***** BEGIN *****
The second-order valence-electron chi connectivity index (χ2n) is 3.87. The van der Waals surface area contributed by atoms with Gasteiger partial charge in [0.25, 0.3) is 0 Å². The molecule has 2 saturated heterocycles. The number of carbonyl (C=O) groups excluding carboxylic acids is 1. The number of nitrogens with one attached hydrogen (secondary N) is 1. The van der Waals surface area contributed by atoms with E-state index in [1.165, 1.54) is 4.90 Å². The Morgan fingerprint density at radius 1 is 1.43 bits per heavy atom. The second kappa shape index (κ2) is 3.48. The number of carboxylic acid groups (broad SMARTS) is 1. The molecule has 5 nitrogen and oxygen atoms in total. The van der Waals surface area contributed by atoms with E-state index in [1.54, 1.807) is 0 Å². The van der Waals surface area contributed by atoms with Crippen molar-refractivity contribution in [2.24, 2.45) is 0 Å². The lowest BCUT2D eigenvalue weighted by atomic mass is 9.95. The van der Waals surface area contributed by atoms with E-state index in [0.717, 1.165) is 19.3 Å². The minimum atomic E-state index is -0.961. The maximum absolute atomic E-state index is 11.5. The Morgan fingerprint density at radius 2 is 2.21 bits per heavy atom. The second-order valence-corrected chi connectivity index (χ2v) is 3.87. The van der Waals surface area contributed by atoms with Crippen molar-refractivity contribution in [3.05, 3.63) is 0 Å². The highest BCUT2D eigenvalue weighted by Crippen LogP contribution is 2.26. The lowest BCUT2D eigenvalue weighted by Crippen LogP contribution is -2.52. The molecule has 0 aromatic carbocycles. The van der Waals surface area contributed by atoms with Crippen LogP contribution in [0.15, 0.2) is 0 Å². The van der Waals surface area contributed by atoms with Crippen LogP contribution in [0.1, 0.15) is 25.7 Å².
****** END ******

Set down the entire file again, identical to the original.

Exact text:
The second-order valence-electron chi connectivity index (χ2n) is 3.87. The van der Waals surface area contributed by atoms with Gasteiger partial charge in [0.25, 0.3) is 0 Å². The molecule has 2 saturated heterocycles. The number of carbonyl (C=O) groups excluding carboxylic acids is 1. The number of nitrogens with one attached hydrogen (secondary N) is 1. The van der Waals surface area contributed by atoms with E-state index in [1.165, 1.54) is 4.90 Å². The Morgan fingerprint density at radius 1 is 1.43 bits per heavy atom. The second kappa shape index (κ2) is 3.48. The number of carboxylic acid groups (broad SMARTS) is 1. The molecule has 5 nitrogen and oxygen atoms in total. The van der Waals surface area contributed by atoms with E-state index in [1.54, 1.807) is 0 Å². The van der Waals surface area contributed by atoms with Crippen molar-refractivity contribution in [2.24, 2.45) is 0 Å². The lowest BCUT2D eigenvalue weighted by atomic mass is 9.95. The van der Waals surface area contributed by atoms with E-state index in [0.717, 1.165) is 19.3 Å². The minimum atomic E-state index is -0.961. The maximum absolute atomic E-state index is 11.5. The Morgan fingerprint density at radius 2 is 2.21 bits per heavy atom. The second-order valence-corrected chi connectivity index (χ2v) is 3.87. The van der Waals surface area contributed by atoms with Crippen molar-refractivity contribution in [3.05, 3.63) is 0 Å². The highest BCUT2D eigenvalue weighted by Crippen LogP contribution is 2.26. The lowest BCUT2D eigenvalue weighted by Crippen LogP contribution is -2.52. The molecule has 0 aromatic carbocycles. The van der Waals surface area contributed by atoms with Crippen LogP contribution in [0.15, 0.2) is 0 Å². The van der Waals surface area contributed by atoms with Crippen LogP contribution in [0.1, 0.15) is 25.7 Å².